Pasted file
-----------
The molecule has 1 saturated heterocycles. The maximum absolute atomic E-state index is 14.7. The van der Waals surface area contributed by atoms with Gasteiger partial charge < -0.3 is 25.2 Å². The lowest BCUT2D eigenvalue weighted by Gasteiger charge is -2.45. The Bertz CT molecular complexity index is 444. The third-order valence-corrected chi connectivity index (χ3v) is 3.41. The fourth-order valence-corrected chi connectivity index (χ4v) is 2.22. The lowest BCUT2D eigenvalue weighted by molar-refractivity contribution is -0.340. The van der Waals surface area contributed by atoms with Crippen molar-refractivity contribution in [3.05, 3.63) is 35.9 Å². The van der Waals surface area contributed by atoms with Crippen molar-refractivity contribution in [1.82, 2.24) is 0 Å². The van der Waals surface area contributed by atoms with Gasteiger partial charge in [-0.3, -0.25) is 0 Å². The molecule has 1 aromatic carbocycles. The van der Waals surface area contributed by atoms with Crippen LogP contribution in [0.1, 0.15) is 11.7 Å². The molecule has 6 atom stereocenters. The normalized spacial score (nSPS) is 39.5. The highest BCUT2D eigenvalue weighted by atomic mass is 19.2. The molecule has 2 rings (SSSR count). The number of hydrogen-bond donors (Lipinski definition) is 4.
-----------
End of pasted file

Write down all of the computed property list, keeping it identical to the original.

The molecule has 1 saturated heterocycles. The maximum absolute atomic E-state index is 14.7. The van der Waals surface area contributed by atoms with Gasteiger partial charge < -0.3 is 25.2 Å². The lowest BCUT2D eigenvalue weighted by Gasteiger charge is -2.45. The Bertz CT molecular complexity index is 444. The third-order valence-corrected chi connectivity index (χ3v) is 3.41. The fourth-order valence-corrected chi connectivity index (χ4v) is 2.22. The lowest BCUT2D eigenvalue weighted by molar-refractivity contribution is -0.340. The van der Waals surface area contributed by atoms with Crippen molar-refractivity contribution in [3.05, 3.63) is 35.9 Å². The van der Waals surface area contributed by atoms with Crippen molar-refractivity contribution in [1.82, 2.24) is 0 Å². The van der Waals surface area contributed by atoms with Gasteiger partial charge in [-0.3, -0.25) is 0 Å². The molecule has 1 aromatic carbocycles. The van der Waals surface area contributed by atoms with Crippen LogP contribution in [0.1, 0.15) is 11.7 Å². The molecule has 6 atom stereocenters. The normalized spacial score (nSPS) is 39.5. The highest BCUT2D eigenvalue weighted by atomic mass is 19.2. The molecule has 2 rings (SSSR count). The number of hydrogen-bond donors (Lipinski definition) is 4.